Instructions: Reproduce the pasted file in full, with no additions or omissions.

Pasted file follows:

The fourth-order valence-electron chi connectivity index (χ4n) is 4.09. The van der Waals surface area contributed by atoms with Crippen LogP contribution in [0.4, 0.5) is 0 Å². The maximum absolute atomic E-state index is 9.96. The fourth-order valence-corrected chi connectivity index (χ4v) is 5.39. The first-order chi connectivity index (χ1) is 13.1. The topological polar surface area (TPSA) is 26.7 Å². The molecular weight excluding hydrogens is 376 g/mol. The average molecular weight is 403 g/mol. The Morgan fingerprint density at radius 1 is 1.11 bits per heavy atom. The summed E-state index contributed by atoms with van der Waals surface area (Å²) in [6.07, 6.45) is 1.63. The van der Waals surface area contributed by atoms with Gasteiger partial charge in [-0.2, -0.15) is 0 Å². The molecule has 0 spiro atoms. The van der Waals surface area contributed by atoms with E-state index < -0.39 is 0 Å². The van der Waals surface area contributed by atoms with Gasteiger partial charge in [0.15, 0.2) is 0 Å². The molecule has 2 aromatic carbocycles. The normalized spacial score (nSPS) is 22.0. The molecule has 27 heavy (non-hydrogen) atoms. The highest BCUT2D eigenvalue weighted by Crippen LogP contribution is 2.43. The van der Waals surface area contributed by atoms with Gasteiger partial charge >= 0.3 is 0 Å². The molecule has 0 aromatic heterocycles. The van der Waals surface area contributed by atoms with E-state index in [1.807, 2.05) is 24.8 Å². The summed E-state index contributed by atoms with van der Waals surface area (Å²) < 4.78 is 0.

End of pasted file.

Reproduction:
The fourth-order valence-electron chi connectivity index (χ4n) is 4.09. The van der Waals surface area contributed by atoms with Crippen LogP contribution in [0.4, 0.5) is 0 Å². The maximum absolute atomic E-state index is 9.96. The fourth-order valence-corrected chi connectivity index (χ4v) is 5.39. The first-order chi connectivity index (χ1) is 13.1. The topological polar surface area (TPSA) is 26.7 Å². The molecular weight excluding hydrogens is 376 g/mol. The average molecular weight is 403 g/mol. The Morgan fingerprint density at radius 1 is 1.11 bits per heavy atom. The summed E-state index contributed by atoms with van der Waals surface area (Å²) in [6.07, 6.45) is 1.63. The van der Waals surface area contributed by atoms with Gasteiger partial charge in [-0.2, -0.15) is 0 Å². The molecule has 0 spiro atoms. The van der Waals surface area contributed by atoms with E-state index < -0.39 is 0 Å². The van der Waals surface area contributed by atoms with Gasteiger partial charge in [0.15, 0.2) is 0 Å². The molecule has 2 aromatic carbocycles. The normalized spacial score (nSPS) is 22.0. The molecule has 27 heavy (non-hydrogen) atoms. The highest BCUT2D eigenvalue weighted by Crippen LogP contribution is 2.43. The van der Waals surface area contributed by atoms with Gasteiger partial charge >= 0.3 is 0 Å². The molecule has 0 aromatic heterocycles. The van der Waals surface area contributed by atoms with E-state index in [1.807, 2.05) is 24.8 Å². The summed E-state index contributed by atoms with van der Waals surface area (Å²) < 4.78 is 0.